01 November 2016

Books: Lawless and the Devil of Euston Square by William Sutton (2015)

“London 1859-62. A time of great exhibitions, foreign conquests and underground trains. But the era of Victorian marvels is also the time of the Great Stink. With cholera and depravity never far from the headlines, it’s not only the sewers that smell bad. Novice detective, Campbell Lawless, stumbles onto the trail of Berwick Skelton, an elusive revolutionary, seemingly determined to bring London to its knees through a series of devilish acts of terrorism. But cast into a lethal, intoxicating world of music hall hoofers, industrial sabotage and royal scandal, will Lawless survive long enough to capture this underworld nemesis, before he unleashes his final vengeance on a society he wants wiped from the face of the Earth?”

Marketed as the beginning of a series of historical thrillers, which is set during the mid-nineteenth century, and featuring Metropolitan policeman, Campbell Lawless, aka the Watchman, on his rise through the ranks and his initiation as a spy, author William Sutton spends an inordinate amount of time setting up his world than actually creating an atmospheric thriller. There were points in the book, though well researched, were I pondered where his editor was and why had that person not told Sutton to tone down the trying to achieve the perfect 19th century vernacular and get to the central point of his mystery.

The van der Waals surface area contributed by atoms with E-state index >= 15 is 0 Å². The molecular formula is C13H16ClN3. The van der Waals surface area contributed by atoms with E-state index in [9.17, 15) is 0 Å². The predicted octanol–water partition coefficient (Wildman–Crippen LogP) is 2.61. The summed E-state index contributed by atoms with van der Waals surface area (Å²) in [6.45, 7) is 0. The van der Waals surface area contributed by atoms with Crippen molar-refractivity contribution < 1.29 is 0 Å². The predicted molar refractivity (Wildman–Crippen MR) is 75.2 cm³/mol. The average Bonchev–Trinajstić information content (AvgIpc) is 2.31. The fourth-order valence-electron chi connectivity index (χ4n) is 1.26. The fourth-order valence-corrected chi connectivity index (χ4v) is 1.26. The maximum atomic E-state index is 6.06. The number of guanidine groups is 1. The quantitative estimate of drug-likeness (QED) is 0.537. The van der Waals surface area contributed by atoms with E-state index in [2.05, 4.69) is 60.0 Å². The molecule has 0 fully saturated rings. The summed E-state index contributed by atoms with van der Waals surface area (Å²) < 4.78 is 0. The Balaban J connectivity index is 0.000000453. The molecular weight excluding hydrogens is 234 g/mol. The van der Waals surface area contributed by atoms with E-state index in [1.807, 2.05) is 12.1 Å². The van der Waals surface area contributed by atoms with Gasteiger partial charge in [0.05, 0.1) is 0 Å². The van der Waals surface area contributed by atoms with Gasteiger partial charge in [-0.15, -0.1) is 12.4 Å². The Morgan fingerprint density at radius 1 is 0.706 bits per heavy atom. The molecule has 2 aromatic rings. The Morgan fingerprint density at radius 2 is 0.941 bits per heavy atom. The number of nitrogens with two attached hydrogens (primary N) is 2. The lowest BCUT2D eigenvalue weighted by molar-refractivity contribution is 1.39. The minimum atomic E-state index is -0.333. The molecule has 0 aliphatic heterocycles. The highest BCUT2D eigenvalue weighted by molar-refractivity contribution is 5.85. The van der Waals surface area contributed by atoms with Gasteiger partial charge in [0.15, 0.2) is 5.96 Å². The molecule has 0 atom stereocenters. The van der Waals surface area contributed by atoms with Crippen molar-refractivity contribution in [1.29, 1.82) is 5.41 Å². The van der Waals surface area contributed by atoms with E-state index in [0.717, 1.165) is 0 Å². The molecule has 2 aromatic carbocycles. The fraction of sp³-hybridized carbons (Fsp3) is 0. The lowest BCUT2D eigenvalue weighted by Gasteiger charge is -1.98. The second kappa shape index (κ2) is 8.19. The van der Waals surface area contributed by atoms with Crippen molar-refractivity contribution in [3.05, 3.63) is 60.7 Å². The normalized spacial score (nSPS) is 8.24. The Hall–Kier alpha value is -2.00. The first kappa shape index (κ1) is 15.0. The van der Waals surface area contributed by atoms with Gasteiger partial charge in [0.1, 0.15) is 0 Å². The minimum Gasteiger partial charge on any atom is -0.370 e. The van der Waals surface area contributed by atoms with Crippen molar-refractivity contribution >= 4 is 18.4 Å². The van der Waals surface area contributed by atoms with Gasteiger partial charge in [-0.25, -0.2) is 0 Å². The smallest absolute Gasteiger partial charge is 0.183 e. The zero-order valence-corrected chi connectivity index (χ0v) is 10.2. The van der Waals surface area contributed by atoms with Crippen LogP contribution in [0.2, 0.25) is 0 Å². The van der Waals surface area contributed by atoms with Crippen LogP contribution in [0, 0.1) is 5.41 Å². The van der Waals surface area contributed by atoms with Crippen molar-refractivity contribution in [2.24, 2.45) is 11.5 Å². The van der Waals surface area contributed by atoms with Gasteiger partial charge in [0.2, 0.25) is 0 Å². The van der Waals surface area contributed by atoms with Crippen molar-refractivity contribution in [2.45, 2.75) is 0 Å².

Sutton does have a great grasp on the history of the time, his London of post-Industrial Revolution comes alive, along with the countries obsession with class (careers of actors on the stage are seen as unseemly, even if they’re popular) during this era. But the book wanders too much from the central mystery, with Lawless in search of the mysterious Berwick Skelton (who becomes the books red herring) and encountering people whom seem willingly to info dump on a massive scale when asked. We also get introduced to the Worms, a sort of group of kids right out of Great Expectations (we also get cameos by Charles Dickens and his daughter). 

In the end, if you are going to market a book as mystery series then it should follow (somewhat) the formula of the genre. Sure there are themes within the book, metaphors that still affect us in present day –gangs, class, and racism- but this book becomes more of a travel log/history book of the Victorian Era. What I thought I was getting was a mystery set  during the reign of Queen Victoria, instead ended up with book that was more history than mystery.

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